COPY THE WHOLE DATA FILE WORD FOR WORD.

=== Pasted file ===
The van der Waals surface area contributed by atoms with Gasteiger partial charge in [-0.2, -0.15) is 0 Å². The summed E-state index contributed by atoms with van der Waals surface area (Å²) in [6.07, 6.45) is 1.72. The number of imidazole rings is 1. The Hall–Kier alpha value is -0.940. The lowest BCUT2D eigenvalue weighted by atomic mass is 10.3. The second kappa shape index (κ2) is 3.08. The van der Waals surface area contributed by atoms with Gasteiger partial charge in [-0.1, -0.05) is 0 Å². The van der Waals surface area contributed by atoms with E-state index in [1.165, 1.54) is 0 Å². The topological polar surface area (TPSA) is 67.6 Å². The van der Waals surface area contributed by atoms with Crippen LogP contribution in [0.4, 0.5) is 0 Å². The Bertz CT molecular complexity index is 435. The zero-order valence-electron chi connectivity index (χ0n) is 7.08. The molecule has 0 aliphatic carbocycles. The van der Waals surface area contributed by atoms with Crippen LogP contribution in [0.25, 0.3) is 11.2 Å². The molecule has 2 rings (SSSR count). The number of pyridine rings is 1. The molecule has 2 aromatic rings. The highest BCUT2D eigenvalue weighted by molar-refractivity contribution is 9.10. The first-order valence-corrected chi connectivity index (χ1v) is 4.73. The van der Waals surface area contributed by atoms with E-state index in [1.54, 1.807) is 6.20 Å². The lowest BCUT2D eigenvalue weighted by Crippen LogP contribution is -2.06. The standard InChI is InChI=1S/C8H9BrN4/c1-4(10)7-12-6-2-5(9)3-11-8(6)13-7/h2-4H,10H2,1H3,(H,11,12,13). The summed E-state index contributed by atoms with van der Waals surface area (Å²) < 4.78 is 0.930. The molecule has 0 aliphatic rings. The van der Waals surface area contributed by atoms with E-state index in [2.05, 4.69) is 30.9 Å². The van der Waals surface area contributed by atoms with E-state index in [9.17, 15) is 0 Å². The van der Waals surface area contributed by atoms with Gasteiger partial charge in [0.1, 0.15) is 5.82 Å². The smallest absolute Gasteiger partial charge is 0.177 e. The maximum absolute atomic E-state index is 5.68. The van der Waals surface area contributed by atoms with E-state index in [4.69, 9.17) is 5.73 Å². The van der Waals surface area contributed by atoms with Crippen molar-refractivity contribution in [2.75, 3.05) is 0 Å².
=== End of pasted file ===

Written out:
The van der Waals surface area contributed by atoms with Gasteiger partial charge in [-0.2, -0.15) is 0 Å². The summed E-state index contributed by atoms with van der Waals surface area (Å²) in [6.07, 6.45) is 1.72. The number of imidazole rings is 1. The Hall–Kier alpha value is -0.940. The lowest BCUT2D eigenvalue weighted by atomic mass is 10.3. The second kappa shape index (κ2) is 3.08. The van der Waals surface area contributed by atoms with Gasteiger partial charge in [-0.1, -0.05) is 0 Å². The van der Waals surface area contributed by atoms with E-state index in [1.165, 1.54) is 0 Å². The topological polar surface area (TPSA) is 67.6 Å². The van der Waals surface area contributed by atoms with Crippen LogP contribution in [0.4, 0.5) is 0 Å². The Bertz CT molecular complexity index is 435. The zero-order valence-electron chi connectivity index (χ0n) is 7.08. The molecule has 0 aliphatic carbocycles. The van der Waals surface area contributed by atoms with Crippen LogP contribution in [0.25, 0.3) is 11.2 Å². The molecule has 2 rings (SSSR count). The number of pyridine rings is 1. The molecule has 2 aromatic rings. The highest BCUT2D eigenvalue weighted by molar-refractivity contribution is 9.10. The first-order valence-corrected chi connectivity index (χ1v) is 4.73. The van der Waals surface area contributed by atoms with E-state index in [1.54, 1.807) is 6.20 Å². The lowest BCUT2D eigenvalue weighted by Crippen LogP contribution is -2.06. The standard InChI is InChI=1S/C8H9BrN4/c1-4(10)7-12-6-2-5(9)3-11-8(6)13-7/h2-4H,10H2,1H3,(H,11,12,13). The summed E-state index contributed by atoms with van der Waals surface area (Å²) < 4.78 is 0.930. The molecule has 0 aliphatic rings. The van der Waals surface area contributed by atoms with E-state index in [2.05, 4.69) is 30.9 Å². The van der Waals surface area contributed by atoms with E-state index in [9.17, 15) is 0 Å². The van der Waals surface area contributed by atoms with Gasteiger partial charge in [0.1, 0.15) is 5.82 Å². The smallest absolute Gasteiger partial charge is 0.177 e. The maximum absolute atomic E-state index is 5.68. The van der Waals surface area contributed by atoms with E-state index in [4.69, 9.17) is 5.73 Å². The van der Waals surface area contributed by atoms with Crippen molar-refractivity contribution in [2.75, 3.05) is 0 Å².